Conceptually, pseudo-complementary DNA (pcDNA) is a """"""""structure-free"""""""" polymer composed of base analogs that don't interact with each other but are able to Watson-Crick pair to regular bases in a complementary probe. Base pairs in the resulting hybrids are composed of unique combinations of modified and natural nucleotides. The ability to convert native DNA or RNA into structure-free pcDNA would significantly improve the reliability and efficiency of short probes by eliminating interference from secondary structure in the target. The exquisite ability of such probes to discriminate against mismatches favors their use in the direct detection of single nucleotide polymorphisms. pcDNA targets would also facilitate the practical use of universal oligonucleotide microarrays and the development of extremely dense SNP microarrays. High throughput sequencing technologies based on oligonucleotide ligation or passage through a nanopore would also benefit. Recently, we developed a set of dNTP analogs that support enzymatic synthesis of DNA with reduced secondary structure and increased accessibility to short unmodified probes. In this grant application we propose to optimize methods for the preparation of pcDNA and to rigorously characterize the hybridization properties of this DNA with respect to accessibility, stability and specificity. Significant effort will be expended in developing a new, rapid and cost-effective approach to determining nearest neighbor free energies for both pairing and mis-pairing of novel bases such as the ones used to prepare pcDNA. This approach will use a microarray platform to simultaneously determine the melting profiles of hundreds of short duplexes. Successful completion of this research program will provide a comprehensive analysis of the practicality and benefits of pseudo-complemementary nucleic acids and establish whether microarrays can be used to simplify and accelerate the acquisition of free energy parameters for hybridization.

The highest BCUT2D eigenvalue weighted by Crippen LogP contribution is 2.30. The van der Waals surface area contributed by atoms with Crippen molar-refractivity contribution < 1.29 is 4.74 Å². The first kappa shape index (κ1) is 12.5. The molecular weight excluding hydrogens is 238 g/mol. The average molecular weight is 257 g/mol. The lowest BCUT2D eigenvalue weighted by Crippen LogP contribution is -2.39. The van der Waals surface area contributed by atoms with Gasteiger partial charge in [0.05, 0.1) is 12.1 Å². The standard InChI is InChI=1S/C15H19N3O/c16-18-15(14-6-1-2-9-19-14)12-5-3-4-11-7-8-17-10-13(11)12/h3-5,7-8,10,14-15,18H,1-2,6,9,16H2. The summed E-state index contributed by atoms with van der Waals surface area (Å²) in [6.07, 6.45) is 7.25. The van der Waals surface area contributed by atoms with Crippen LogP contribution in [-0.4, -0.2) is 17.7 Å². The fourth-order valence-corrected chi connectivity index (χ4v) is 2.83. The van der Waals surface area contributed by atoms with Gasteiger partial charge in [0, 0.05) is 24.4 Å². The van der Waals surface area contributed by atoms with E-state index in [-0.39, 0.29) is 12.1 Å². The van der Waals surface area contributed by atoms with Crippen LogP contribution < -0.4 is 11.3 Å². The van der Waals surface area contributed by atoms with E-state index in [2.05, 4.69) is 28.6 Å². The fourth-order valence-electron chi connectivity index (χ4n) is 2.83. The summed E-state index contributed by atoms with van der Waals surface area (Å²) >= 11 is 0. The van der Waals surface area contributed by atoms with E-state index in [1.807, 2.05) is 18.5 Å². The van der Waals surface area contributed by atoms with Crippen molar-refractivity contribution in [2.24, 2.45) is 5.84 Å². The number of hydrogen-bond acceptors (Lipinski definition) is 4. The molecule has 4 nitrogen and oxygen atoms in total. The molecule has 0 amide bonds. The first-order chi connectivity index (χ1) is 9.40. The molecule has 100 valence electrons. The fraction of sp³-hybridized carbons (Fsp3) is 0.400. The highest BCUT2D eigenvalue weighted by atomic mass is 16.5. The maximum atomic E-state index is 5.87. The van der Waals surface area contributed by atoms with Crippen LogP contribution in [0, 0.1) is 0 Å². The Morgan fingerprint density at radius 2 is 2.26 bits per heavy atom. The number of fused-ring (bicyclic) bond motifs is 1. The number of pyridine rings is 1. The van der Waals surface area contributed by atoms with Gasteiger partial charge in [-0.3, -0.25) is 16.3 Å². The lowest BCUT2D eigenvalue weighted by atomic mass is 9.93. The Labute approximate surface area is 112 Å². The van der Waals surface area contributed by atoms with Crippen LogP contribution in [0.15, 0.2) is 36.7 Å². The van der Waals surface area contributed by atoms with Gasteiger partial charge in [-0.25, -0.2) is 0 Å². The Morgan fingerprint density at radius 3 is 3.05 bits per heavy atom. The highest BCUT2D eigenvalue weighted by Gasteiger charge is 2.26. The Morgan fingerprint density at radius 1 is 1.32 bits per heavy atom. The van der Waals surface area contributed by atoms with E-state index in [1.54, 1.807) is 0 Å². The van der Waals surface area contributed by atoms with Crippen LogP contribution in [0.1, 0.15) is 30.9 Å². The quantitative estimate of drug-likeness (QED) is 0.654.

Short pieces of nucleic acid known as oligonucleotides have applications in human diagnostics, pharmacogenetics and high throughput sequencing due to their ability to interact with DNA and RNA. Unfortunately, the performance of oligonucleotides is impaired by the presence of higher order structure in naturally occurring DNA and RNA. In this grant we will evaluate a novel strategy for eliminating higher order structure in DNA thereby improving the utility of oligonucleotides for both new and existing applications. In reducing the technology to practice, we will test a new microarray based strategy for acquiring the thermodynamic parameters that describe the interaction of oligonucleotides with """"""""structure-free"""""""" DNA. This thermodynamic library will facilitate use of the new technology.